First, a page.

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SOS Rhino : In the News : Archived News : October 2000 : Paying tribute to the rhinoceros

Paying tribute to the rhinoceros

New Straits Times Press, Malaysia
October 6, 2000

BERHAD, Malaysia - It was a day when animal lovers paused and spared a thought for the animal kingdom. Yes, it was World Animal Day on Wednesday, co-inciding with the birthday of St Francis of Assisi, the patron saint of animals.

The Animal Planet, this year, paid a special tribute to the endangered rhinoceros.

Viewers were shown the world of the rhinoceros with four programmes that focused on its habitat, lifestyle and fight for survival.

Rhinoceroses are some of the most misunderstood and threatened creatures on the planet, with only five primary species remaining on three continents.

There are only five species of rhinoceros (meaning "horned nose") left in the world - Asian One-Horned, White, Black, Javan and Sumatran (the smallest of the species).

The programmes included Charging Back, which explored the killing of African rhinos and efforts made in recovering their population.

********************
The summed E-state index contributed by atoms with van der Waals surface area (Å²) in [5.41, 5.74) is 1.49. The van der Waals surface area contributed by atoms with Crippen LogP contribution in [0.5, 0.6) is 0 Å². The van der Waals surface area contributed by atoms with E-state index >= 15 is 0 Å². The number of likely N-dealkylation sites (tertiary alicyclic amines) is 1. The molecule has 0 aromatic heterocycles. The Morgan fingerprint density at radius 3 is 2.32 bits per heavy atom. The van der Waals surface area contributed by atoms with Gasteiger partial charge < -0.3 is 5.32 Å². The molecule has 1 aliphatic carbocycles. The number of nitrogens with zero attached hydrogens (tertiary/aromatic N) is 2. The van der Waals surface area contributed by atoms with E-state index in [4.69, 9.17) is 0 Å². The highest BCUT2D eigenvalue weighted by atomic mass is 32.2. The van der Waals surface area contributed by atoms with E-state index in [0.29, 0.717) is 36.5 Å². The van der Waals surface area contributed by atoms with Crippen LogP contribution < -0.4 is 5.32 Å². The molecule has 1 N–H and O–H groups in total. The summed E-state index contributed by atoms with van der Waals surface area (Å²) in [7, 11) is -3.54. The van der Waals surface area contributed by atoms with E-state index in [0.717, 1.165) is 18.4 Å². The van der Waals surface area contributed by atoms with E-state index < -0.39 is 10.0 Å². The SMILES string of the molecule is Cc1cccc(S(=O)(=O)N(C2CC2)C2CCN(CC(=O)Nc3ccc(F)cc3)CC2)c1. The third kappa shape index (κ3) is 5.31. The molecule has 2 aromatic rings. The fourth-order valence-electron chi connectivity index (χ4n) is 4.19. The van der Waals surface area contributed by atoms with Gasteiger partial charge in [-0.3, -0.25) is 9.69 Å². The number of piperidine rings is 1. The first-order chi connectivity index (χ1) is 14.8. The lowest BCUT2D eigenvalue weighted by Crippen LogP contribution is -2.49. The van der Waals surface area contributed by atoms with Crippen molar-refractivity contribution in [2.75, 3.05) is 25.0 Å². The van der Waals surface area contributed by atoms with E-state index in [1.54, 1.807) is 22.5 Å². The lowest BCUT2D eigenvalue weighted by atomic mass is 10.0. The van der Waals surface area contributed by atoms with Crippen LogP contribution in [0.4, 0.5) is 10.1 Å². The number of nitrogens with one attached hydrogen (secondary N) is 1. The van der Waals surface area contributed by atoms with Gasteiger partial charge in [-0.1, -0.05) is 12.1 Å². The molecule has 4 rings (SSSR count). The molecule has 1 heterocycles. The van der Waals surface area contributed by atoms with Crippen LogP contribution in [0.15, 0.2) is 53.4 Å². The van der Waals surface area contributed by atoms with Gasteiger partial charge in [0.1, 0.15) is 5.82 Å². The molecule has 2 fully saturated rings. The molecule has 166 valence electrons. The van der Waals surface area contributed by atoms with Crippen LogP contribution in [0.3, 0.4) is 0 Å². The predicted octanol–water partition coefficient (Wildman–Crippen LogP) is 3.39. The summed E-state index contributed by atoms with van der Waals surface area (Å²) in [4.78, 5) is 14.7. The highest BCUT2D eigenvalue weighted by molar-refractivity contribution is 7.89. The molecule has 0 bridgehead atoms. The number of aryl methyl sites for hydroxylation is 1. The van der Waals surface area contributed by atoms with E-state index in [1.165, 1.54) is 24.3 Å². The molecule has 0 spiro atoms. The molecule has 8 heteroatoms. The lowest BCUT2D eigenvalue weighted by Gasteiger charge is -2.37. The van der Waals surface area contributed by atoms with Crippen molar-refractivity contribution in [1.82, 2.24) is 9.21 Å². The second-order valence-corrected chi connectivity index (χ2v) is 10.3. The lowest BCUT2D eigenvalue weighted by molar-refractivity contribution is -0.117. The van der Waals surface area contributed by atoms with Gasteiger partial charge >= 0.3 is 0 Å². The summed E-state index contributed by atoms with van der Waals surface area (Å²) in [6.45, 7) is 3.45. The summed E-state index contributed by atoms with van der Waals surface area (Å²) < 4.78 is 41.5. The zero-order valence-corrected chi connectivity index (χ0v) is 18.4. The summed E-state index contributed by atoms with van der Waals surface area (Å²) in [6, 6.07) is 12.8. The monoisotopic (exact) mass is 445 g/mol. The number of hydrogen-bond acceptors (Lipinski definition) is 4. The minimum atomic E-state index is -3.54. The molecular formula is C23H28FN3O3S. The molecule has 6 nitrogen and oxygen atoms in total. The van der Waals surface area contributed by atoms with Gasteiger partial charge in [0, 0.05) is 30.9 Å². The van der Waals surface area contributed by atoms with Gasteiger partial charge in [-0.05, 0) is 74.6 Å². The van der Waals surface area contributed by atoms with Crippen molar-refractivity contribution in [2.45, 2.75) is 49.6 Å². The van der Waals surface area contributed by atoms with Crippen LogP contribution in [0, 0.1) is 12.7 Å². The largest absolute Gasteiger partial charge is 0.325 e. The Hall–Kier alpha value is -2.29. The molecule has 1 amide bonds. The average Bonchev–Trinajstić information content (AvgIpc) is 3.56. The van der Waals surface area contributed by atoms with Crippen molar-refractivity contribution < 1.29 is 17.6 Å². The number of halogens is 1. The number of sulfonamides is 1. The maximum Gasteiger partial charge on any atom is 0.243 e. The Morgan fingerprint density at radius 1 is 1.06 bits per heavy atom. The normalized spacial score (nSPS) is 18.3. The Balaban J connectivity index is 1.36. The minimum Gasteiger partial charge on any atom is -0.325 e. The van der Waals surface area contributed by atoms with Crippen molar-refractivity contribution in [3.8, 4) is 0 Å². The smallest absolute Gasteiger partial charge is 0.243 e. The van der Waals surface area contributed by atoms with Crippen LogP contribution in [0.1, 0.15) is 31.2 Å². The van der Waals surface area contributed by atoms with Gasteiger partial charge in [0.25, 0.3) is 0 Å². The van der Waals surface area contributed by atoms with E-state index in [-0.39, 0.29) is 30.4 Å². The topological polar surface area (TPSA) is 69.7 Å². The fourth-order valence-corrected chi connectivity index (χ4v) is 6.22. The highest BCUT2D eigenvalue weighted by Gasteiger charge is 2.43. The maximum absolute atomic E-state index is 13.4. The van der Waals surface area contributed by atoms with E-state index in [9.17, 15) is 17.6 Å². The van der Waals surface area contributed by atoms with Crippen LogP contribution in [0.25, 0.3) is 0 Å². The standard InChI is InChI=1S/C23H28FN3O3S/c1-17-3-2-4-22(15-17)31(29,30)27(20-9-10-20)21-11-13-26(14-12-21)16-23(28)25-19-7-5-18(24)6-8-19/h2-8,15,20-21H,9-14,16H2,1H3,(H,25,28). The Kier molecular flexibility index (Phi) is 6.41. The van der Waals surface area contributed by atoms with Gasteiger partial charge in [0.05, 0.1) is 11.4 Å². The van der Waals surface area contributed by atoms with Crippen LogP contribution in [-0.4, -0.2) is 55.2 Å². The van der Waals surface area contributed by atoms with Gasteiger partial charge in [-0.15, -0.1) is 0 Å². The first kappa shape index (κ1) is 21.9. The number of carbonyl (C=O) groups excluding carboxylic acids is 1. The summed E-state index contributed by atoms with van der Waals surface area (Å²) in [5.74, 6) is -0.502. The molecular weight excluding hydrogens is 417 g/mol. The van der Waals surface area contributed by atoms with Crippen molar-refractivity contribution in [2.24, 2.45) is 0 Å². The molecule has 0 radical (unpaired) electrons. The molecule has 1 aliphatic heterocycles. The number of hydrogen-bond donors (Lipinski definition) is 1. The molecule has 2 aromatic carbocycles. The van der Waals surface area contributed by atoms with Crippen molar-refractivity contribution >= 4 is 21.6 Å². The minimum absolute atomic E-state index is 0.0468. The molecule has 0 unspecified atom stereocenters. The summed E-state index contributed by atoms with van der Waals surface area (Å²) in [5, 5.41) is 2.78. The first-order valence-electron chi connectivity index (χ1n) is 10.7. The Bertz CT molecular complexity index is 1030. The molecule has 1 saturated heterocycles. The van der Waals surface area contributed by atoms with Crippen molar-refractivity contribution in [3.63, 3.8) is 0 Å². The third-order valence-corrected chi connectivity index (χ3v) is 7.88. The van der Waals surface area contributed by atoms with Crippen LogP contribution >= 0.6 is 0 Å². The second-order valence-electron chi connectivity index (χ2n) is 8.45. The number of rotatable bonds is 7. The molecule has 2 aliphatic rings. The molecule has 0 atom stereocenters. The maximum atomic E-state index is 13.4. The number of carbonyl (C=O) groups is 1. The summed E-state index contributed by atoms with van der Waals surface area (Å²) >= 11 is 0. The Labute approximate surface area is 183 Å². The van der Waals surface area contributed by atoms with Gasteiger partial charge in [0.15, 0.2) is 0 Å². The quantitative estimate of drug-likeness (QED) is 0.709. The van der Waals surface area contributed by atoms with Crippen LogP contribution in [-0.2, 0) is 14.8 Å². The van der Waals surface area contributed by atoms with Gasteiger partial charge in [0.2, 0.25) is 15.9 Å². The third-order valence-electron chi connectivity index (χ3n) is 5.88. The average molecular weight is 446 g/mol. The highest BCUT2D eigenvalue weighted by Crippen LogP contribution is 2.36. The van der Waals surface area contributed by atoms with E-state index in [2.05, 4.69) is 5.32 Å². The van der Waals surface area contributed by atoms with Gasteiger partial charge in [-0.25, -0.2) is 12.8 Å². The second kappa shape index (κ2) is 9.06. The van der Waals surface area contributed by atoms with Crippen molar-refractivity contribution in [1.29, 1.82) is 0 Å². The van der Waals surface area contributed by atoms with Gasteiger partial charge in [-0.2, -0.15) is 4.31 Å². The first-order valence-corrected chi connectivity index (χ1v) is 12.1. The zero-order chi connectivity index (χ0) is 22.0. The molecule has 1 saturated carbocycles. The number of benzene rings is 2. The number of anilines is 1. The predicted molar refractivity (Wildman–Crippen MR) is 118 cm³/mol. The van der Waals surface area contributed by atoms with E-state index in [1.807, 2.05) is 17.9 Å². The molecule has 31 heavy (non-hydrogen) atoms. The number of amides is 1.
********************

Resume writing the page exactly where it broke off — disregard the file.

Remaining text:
The other programme, Last of the Rhinos shared one of the most intimate times in a rhino's life with viewers when the programme followed a nine- year-old female Black Rhinoceros and her new-born calf through the formative early months of its life.

The programmes also revealed that all rhinos have poor vision and cannot detect a motionless person at a distance greater than 30m.

However, they have excellent hearing and an acute sense of smell.

The Black Rhino is unpredictable and can be dangerous, but it usually runs away if it detects the smell of a human.



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